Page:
Impaired wound healing frequently occurs in patients with diabetes. Interleukin (IL)-8 production by keratinocyte is responsible for recruiting neutrophils during healing. Intense inflammation is associated with diabetic wounds, while reduction of neutrophil infiltration is associated with enhanced healing. We hypothesized that increased neutrophil recruitment by keratinocytes may contribute to the delayed healing of diabetic wounds. Using cultured human keratinocytes and a diabetic rat model, the current study shows that a high-glucose environment enhanced IL-8 production via epidermal growth factor receptor (EGFR)–extracellular signal–regulated kinase (ERK) pathway in a reactive oxygen species (ROS)-dependent manner in keratinocytes. In addition, diabetic rat skin showed enhanced EGFR, ERK, and IL-8 expression compared with control rats. The dermal neutrophil infiltration of the wound, as represented by expression of myeloperoxidase level, was also significantly higher in diabetic rats. Treating diabetic rats with dapsone, an agent known to inhibit neutrophil function, was associated with improved healing. In conclusion, IL-8 production and neutrophil infiltration are increased in a high-glucose environment due to elevated ROS level and contributed to impaired wound healing in diabetic skin. Targeting these dysfunctions may present novel therapeutic approaches.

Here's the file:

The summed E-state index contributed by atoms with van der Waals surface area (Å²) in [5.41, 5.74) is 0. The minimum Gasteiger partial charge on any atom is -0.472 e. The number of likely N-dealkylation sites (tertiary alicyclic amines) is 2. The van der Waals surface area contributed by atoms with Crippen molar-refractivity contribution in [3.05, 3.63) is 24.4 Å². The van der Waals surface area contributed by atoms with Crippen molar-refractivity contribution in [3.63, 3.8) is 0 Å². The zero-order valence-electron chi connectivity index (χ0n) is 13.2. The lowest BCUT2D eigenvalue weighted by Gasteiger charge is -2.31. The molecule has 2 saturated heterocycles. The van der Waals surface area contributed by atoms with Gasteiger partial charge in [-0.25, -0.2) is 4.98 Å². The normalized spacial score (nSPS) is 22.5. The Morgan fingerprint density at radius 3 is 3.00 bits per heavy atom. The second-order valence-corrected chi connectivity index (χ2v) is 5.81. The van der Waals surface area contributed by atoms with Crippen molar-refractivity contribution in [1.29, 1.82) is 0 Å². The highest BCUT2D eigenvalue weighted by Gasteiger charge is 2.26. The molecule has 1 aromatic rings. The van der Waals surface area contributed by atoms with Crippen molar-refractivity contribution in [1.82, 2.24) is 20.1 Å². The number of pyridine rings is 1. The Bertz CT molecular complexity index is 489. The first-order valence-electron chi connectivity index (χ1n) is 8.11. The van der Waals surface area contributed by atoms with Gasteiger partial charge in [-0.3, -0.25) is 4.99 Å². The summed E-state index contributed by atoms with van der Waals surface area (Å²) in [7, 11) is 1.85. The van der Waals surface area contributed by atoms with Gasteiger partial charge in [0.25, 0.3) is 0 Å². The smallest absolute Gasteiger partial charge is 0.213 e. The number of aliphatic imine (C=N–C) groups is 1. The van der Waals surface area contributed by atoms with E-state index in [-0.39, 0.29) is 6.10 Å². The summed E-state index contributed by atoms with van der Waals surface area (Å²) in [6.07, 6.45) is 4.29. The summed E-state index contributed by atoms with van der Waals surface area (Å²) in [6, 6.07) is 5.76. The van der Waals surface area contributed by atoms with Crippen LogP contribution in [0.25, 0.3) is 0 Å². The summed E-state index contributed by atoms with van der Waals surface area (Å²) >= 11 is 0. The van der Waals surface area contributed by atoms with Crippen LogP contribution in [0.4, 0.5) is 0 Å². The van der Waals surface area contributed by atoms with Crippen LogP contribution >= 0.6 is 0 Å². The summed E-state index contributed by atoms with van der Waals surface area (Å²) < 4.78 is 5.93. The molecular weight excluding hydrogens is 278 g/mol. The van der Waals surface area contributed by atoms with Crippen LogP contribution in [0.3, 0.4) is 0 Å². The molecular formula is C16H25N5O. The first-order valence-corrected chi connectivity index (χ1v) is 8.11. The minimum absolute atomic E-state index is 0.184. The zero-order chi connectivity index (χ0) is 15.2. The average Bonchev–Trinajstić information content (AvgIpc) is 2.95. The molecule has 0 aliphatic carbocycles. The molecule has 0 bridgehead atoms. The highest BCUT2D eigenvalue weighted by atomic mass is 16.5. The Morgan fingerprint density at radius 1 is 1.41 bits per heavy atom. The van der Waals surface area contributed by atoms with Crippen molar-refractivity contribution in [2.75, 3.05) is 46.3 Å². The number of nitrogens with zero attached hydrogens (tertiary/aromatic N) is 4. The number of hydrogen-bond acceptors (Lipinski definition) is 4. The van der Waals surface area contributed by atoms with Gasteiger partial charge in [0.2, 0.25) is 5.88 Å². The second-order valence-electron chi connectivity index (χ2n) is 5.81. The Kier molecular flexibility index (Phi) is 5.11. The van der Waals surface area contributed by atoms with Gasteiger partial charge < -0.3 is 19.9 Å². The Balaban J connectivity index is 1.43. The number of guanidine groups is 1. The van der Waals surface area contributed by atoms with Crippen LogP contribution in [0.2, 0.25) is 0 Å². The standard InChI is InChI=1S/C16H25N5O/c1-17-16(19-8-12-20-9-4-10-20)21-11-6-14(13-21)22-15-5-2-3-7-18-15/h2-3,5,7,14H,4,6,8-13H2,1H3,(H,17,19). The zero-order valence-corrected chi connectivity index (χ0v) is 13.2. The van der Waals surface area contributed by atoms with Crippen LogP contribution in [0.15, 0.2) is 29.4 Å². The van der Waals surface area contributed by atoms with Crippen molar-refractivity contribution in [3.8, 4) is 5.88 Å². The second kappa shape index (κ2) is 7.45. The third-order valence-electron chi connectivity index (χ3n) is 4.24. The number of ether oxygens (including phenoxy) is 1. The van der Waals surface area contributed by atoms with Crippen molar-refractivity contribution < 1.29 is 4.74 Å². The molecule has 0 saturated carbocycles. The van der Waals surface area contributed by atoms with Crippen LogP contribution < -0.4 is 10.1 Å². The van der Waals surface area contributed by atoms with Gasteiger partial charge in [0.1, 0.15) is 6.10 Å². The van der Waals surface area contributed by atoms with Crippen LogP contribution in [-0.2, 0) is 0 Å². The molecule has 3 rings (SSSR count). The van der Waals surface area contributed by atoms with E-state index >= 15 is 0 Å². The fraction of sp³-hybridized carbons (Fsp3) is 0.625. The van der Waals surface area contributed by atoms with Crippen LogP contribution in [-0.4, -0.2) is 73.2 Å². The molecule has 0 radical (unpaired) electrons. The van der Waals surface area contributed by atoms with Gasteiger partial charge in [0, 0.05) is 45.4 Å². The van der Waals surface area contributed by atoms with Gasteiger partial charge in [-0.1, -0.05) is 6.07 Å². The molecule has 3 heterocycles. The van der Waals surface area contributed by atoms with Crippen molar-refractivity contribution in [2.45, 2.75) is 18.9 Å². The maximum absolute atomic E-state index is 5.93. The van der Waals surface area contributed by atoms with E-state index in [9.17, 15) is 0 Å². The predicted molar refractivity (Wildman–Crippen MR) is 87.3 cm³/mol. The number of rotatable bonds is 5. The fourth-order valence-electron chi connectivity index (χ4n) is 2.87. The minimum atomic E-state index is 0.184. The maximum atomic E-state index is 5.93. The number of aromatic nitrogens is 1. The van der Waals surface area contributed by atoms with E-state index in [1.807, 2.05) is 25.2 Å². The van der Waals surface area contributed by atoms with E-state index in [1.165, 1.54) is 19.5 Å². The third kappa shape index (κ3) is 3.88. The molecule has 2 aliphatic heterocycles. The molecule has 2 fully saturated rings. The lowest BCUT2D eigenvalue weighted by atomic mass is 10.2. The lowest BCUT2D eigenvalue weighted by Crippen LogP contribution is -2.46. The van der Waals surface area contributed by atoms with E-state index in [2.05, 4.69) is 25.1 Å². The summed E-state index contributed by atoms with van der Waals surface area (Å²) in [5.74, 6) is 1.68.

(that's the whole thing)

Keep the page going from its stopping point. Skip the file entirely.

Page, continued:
- Received December 11, 2012.
- Accepted February 14, 2013.
- © 2013 by the American Diabetes Association.
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